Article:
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Enhanced Recovery Protocol For Your Upcoming Surgery

This is a clinical pathway formulated by your care team. This care team includes your surgeon and your anesthesiologist. An anesthesiologist is the doctor who monitors your breathing and keeps you asleep, comfortable and monitors your vital signs in the operating room. Our goal is to keep you safe, for your pain optimally controlled, and to help you return home quickly after surgery. This pathway works before, during, and after your surgery.

Before Your Surgery:

  1. We want you to stop smoking at least 4 weeks prior to surgery. This decreases your risks for lung complications during surgery and your recovery.
  2. You may receive medication to help regulate your bowel function prior to surgery. This helps prevent your intestines from slowing down due to the surgery.
  3. You may receive a special anti-microbial soap to bathe with the night before or the morning of surgery. This is to decrease your risk of a surgical site infection.
  4. The night before the surgery, you will be able to eat regular foods up until midnight.
  5. Depending on your surgeon and your anesthesiologist, you may be able to drink Powerade 2 hours prior to your surgery.
  6. You will take pain medications the morning of your surgery to help control your pain when you wake up and help reduce inflammation
  7. You may receive some medications to take before surgery to help with nausea after you wake up from surgery.

During Your Surgery:

  1. . Our goal is to use the least invasive route we can, to safely perform your surgery. For hysterectomies, these include vaginal hysterectomies or laparoscopic hysterectomies.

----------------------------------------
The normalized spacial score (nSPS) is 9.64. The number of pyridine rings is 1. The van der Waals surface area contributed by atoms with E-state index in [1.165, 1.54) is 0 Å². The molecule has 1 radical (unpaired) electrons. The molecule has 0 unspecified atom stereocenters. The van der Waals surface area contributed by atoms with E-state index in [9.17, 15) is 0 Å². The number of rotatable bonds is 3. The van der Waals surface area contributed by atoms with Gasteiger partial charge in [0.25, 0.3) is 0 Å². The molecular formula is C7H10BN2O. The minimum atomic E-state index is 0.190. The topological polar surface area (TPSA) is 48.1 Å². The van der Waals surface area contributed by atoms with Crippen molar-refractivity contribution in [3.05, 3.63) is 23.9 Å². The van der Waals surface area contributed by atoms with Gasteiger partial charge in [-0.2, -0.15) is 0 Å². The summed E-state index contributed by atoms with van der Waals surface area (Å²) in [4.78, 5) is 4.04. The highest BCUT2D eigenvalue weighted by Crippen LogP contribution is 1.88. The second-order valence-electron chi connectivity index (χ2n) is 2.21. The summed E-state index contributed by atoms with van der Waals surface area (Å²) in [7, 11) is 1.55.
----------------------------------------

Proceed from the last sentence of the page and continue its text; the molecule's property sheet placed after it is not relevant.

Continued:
2. We minimize the amount of time your urinary bladder catheter is in place.
  3. You will receive pain and nausea medications to help you wake up with less pain and nausea.
  4. You will wear devices on your legs called, Sequential Compression Devices (SCDs), to prevent blood clots that rarely form during surgery.
  5. Your blood pressure and vital signs will be closely monitored to decrease the rare complications of heart attack, stroke, and kidney problems.
  6. Your surgeon can inject a numbing medication around your incision to help control your pain when you wake up.

After Your Surgery:

  1. We will remove your urinary bladder catheter as early as safely possible.
  2. For gynecologic surgeries, patients are often discharged later the same day.
  3. If you stay in the hospital, you will continue to wear Sequential Compression Devices on your legs to prevent blood clots from forming after surgery. Sometimes you may need a blood thinner injection in the stomach to prevent blood clots.
  4. Our biggest focus after your surgery is your pain control. Our goal is to minimize your use of certain pain medications, called opioids. These can contribute to dizziness, drowsiness, confusion, delayed intestine function, constipation, decreased respiratory function, and be habit forming. We can use medications such as those listed below to safely control your pain.
    1. Tylenol (acetaminophen), Toradol (ketorolac), Celebrex (celecoxib), and Neurontin (gabapentin)


Holly Eliason, DO

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